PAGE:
anonymous
 one year ago
Best ResponseYou've already chosen the best response.0ok. those are your actual values. You have to plug in the year after 1962 into your regression formula to get the 3rd columndw:1442969120793:dw

anonymous
 one year ago
Best ResponseYou've already chosen the best response.0y=0.036x^21.976x+761.454 So for x = 0 you get y = 761.454 For x = 8 you get y = 747.95 and so on

KJ4UTS
 one year ago
Best ResponseYou've already chosen the best response.2yeah I figured out how to plug it in on my calculator

anonymous
 one year ago
Best ResponseYou've already chosen the best response.0something's not right with the third column. They shouldn't be that far off from the actuals.

KJ4UTS
 one year ago
Best ResponseYou've already chosen the best response.2im not sure what happened?

anonymous
 one year ago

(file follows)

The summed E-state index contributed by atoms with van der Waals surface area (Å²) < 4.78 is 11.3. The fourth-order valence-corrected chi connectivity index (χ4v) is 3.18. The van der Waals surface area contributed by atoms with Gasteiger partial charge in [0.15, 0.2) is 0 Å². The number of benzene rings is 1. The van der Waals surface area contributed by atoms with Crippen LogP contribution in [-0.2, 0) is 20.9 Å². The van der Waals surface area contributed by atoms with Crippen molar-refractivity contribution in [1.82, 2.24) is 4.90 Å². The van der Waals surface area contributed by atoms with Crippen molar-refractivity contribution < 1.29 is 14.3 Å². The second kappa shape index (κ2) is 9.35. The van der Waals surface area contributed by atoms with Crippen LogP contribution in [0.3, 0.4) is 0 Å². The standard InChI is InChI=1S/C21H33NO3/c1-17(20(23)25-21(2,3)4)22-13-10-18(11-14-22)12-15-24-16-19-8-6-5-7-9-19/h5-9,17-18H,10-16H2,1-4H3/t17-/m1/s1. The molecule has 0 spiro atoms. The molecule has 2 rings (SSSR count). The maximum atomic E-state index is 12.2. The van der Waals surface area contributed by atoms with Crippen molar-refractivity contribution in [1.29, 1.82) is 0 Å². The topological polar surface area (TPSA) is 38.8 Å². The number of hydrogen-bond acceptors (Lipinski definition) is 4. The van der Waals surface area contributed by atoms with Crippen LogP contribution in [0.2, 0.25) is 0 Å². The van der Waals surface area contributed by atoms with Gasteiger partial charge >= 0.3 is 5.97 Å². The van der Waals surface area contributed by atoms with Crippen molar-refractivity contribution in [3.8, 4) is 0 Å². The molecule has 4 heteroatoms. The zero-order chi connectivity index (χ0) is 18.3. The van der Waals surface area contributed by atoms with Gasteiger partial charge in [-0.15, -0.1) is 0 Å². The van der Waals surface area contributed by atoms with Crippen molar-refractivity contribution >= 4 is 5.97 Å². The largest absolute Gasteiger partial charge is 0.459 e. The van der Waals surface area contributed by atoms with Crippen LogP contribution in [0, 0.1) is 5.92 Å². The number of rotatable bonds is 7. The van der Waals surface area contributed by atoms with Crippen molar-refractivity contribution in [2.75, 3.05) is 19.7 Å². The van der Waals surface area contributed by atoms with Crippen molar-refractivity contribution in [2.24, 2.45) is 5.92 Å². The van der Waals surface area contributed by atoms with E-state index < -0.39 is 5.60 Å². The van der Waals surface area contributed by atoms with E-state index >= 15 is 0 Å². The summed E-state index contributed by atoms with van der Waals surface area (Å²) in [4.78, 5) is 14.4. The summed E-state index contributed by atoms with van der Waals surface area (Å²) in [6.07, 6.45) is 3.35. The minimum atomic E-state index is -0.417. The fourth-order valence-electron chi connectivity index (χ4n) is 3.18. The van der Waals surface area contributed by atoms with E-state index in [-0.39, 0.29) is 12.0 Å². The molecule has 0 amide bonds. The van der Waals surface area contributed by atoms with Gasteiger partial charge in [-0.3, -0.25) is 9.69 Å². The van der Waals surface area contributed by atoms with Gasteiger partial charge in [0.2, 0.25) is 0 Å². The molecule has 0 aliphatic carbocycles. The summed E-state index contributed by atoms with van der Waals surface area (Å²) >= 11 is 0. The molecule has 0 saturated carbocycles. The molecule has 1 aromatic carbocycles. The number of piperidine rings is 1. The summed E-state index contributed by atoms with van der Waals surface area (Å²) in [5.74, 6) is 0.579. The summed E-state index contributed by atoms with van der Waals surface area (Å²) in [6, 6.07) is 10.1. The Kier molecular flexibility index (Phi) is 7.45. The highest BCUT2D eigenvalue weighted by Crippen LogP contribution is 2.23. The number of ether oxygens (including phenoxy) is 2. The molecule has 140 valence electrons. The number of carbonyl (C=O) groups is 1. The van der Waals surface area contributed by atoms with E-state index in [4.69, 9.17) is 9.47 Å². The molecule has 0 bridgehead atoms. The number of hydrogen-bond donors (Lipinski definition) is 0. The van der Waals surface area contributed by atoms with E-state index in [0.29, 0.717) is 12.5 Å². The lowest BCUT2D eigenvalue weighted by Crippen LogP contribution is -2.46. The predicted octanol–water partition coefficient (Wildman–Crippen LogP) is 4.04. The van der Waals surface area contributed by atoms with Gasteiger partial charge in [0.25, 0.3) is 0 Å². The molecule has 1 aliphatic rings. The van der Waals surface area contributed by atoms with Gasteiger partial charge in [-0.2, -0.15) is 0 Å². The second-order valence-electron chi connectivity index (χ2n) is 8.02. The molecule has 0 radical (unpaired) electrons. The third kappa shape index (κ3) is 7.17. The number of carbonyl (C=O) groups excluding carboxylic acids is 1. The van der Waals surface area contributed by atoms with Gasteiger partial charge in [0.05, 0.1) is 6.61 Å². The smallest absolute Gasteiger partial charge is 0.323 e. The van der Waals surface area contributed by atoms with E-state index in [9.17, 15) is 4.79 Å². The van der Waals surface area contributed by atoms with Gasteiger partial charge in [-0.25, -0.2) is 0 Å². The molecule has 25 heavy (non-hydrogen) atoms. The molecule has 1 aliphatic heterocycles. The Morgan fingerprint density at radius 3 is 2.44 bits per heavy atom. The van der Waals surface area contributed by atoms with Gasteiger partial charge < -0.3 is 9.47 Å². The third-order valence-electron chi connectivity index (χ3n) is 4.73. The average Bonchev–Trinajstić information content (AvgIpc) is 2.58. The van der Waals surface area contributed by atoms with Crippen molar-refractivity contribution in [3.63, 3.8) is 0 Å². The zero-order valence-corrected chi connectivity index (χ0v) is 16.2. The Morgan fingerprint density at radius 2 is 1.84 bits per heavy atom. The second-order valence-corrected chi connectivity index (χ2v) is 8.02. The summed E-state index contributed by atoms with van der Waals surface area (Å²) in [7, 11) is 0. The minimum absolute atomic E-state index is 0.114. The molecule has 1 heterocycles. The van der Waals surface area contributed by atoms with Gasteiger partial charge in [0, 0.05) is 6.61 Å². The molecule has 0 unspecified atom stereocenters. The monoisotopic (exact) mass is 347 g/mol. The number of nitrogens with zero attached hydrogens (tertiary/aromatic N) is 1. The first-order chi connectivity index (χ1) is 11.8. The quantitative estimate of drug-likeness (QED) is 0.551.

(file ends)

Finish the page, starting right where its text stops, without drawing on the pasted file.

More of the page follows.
Best ResponseYou've already chosen the best response.0this is what I gotdw:1442970171548:dw

KJ4UTS
 one year ago
Best ResponseYou've already chosen the best response.2oh ok I must have made a mistake somewhere

anonymous
 one year ago
Best ResponseYou've already chosen the best response.0oh ok. once you get the right values, sum the L5 column and that's the SSE.

KJ4UTS
 one year ago
Best ResponseYou've already chosen the best response.2so add everything up on L5. I wonder why my calculator got the first two right and not the rest on the same column it was the same equation.

KJ4UTS
 one year ago
Best ResponseYou've already chosen the best response.2because with what I got now it would be 1557.127

anonymous
 one year ago
Best ResponseYou've already chosen the best response.0Yeah, that's huge. I think the smaller the number the better the regression curve is

KJ4UTS
 one year ago
Best ResponseYou've already chosen the best response.2oh ok thank you for your time and help :)

KJ4UTS
 one year ago
Best ResponseYou've already chosen the best response.2@jim_thompson5910 I was wondering if you might know where I went wrong?

KJ4UTS
 one year ago
Best ResponseYou've already chosen the best response.2oh thank you I have just been confused with this SSE

jim_thompson5910
 one year ago
Best ResponseYou've already chosen the best response.0what data did you type in to get y=0.036x^21.976x+761.454

KJ4UTS
 one year ago